Guest Editorial: Tariffs are no more than wishful thinking
Trade wars and tariffs aren’t the key to prosperity or protecting American workers.
Throughout his presidential campaign, and even long before he ever announced his presidential ambitions, Donald Trump has lambasted international trade agreements as being unfair to the United States and to American workers.
But freer trade between nations is not the sort of zero-sum game that Trump seems to believe it is. While it is true that globalization and freer trade between nations have contributed to the decline of some industries in the United States, it’s also true that freer trade lowers costs for a wide variety of goods and services, spurs job creation in higher-quality sectors and thereby stimulates economic growth around the world.
Though critics of freer trade like to blame international agreements such as NAFTA for the decline in manufacturing jobs here, their concerns are fundamentally displaced. According to research from the Center for Business and Economic Research at Ball State University, 85 percent of manufacturing job losses from 2000 to 2010 were due to technological changes and innovation. Just 13 percent of the 5.6 million job losses in that time period were attributed to international trade.
Given this, and even assuming that tariffs are a justifiable response to job losses, the idea that imposing tariffs will save any significant portion of American jobs is at best wishful thinking, at worst self-destructive economic policy.
We already know that tariffs on particular products, contrary to all the pretenses that they preserve American jobs, actually do more harm overall to the American economy than good.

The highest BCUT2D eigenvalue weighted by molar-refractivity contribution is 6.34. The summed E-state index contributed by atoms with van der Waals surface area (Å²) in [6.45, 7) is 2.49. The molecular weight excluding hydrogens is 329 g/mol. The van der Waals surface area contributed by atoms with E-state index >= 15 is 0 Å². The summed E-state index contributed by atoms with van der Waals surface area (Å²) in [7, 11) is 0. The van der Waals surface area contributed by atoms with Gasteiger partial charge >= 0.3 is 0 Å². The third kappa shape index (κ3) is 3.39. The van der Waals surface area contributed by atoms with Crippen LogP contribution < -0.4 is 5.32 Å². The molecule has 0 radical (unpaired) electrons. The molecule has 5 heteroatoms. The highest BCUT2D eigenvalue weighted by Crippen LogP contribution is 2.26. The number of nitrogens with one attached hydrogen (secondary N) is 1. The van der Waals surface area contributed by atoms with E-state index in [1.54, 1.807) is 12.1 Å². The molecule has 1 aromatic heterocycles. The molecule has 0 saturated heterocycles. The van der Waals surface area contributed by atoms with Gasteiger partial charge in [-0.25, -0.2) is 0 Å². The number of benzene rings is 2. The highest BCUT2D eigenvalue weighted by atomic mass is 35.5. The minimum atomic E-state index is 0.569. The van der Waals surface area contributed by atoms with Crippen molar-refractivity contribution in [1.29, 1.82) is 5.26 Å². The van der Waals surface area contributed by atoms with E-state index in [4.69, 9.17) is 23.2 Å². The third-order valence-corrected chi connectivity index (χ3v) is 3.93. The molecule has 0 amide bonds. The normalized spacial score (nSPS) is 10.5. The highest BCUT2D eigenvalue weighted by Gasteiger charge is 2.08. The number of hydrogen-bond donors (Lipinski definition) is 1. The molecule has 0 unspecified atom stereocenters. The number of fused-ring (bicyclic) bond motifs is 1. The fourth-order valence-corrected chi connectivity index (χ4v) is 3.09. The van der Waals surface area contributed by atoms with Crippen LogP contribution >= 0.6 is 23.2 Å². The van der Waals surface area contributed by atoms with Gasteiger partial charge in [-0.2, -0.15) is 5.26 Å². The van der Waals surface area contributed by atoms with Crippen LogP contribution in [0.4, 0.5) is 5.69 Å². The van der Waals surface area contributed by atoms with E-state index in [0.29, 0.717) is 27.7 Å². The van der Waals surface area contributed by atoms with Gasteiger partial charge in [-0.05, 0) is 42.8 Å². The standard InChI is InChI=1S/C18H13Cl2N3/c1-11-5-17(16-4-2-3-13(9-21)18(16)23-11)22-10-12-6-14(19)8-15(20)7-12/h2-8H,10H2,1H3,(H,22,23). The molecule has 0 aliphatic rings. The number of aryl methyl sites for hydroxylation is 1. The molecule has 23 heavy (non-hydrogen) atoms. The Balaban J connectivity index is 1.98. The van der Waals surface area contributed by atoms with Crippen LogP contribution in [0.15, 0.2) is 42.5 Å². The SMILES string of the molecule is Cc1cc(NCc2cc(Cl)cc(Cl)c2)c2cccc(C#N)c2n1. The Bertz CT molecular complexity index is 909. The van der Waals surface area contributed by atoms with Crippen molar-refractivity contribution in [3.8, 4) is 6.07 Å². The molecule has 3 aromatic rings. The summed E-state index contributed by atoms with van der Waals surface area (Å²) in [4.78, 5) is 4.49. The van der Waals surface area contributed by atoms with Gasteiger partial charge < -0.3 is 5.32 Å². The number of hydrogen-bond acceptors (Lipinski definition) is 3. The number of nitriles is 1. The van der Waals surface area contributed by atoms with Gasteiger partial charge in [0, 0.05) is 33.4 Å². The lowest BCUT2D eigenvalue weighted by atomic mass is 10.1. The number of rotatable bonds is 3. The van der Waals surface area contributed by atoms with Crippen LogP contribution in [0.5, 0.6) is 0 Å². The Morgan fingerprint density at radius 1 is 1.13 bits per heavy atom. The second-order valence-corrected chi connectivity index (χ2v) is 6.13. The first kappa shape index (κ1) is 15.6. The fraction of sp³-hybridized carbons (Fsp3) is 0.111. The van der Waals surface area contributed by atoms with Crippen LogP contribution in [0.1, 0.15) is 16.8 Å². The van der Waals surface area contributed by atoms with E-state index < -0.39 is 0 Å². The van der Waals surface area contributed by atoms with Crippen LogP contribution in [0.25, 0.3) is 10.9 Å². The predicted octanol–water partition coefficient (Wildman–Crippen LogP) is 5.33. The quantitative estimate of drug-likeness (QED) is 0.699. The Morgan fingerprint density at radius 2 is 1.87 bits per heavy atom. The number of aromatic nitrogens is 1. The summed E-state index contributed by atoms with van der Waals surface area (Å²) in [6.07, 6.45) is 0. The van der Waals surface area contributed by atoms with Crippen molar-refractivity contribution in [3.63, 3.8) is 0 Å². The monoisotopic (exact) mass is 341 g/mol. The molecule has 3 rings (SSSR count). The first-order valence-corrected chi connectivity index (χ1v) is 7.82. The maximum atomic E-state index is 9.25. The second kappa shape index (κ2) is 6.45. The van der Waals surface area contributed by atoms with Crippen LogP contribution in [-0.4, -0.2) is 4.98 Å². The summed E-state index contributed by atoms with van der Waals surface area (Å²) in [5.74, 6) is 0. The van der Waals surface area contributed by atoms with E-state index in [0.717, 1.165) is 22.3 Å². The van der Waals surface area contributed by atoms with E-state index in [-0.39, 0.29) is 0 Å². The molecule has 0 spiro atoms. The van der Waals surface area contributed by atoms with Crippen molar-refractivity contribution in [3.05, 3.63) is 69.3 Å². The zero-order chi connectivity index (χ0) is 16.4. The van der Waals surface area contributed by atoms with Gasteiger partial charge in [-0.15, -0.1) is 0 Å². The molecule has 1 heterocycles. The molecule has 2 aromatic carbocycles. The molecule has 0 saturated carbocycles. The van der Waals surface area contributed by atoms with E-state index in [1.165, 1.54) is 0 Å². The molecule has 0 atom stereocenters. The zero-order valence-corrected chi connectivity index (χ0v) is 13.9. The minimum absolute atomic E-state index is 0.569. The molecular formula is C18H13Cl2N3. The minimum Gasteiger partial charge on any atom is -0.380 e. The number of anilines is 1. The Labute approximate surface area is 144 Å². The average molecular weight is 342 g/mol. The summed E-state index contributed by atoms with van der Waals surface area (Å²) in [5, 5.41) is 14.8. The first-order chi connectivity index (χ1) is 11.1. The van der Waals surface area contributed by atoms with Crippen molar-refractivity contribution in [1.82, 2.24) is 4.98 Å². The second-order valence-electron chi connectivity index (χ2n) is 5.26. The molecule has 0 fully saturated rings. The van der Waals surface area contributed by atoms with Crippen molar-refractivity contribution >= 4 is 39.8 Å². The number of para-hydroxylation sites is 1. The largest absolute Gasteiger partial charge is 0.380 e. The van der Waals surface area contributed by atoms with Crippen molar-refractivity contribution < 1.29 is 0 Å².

Trump’s recent steel tariffs follow in the footsteps of similar tariffs imposed by the Bush administration that were later found to have contributed to the loss of 200,000 jobs. With this in mind, it was unsurprising to read researchers at the Federal Reserve Bank of New York warn Thursday morning that “the new tariffs are likely to lead to a net loss in U.S. employment, at least in the short to medium run.”
The reason is simple: Higher prices on imported steel and aluminum also allow domestic steel and aluminum producers to raise their prices. Either way, industries reliant on steel and aluminum will have to deal with higher prices, which in turn could make them less competitive. Since there are more steel-reliant jobs than direct steel jobs, tariffs just lead to a spiral that ultimately leads to job losses and undermines the economy for the sake of
Beyond undermining the American economy, the problems of tariffs just get magnified if and when other countries retaliate with tariffs of their own. For instance, according to the Brookings Institution, California could be hit significantly harder by proposed Chinese tariffs.
Proposed tariffs on 128 products such as wine, plastics, electric cars, nuts and fruit threaten at least 40 industries in our country, which employ over 2 million Americans, 20 percent of whom are in California and Washington state. In Los Angeles County, upward of 40,000 workers are employed in industries which could be impacted by Chinese tariffs.
While we don’t imagine the president particularly has California’s best interests at heart, someone should let him know that trade wars and tariffs can do considerable harm to all Americans’ economy and hurt more workers than they’d help.
Orange County Register, April 19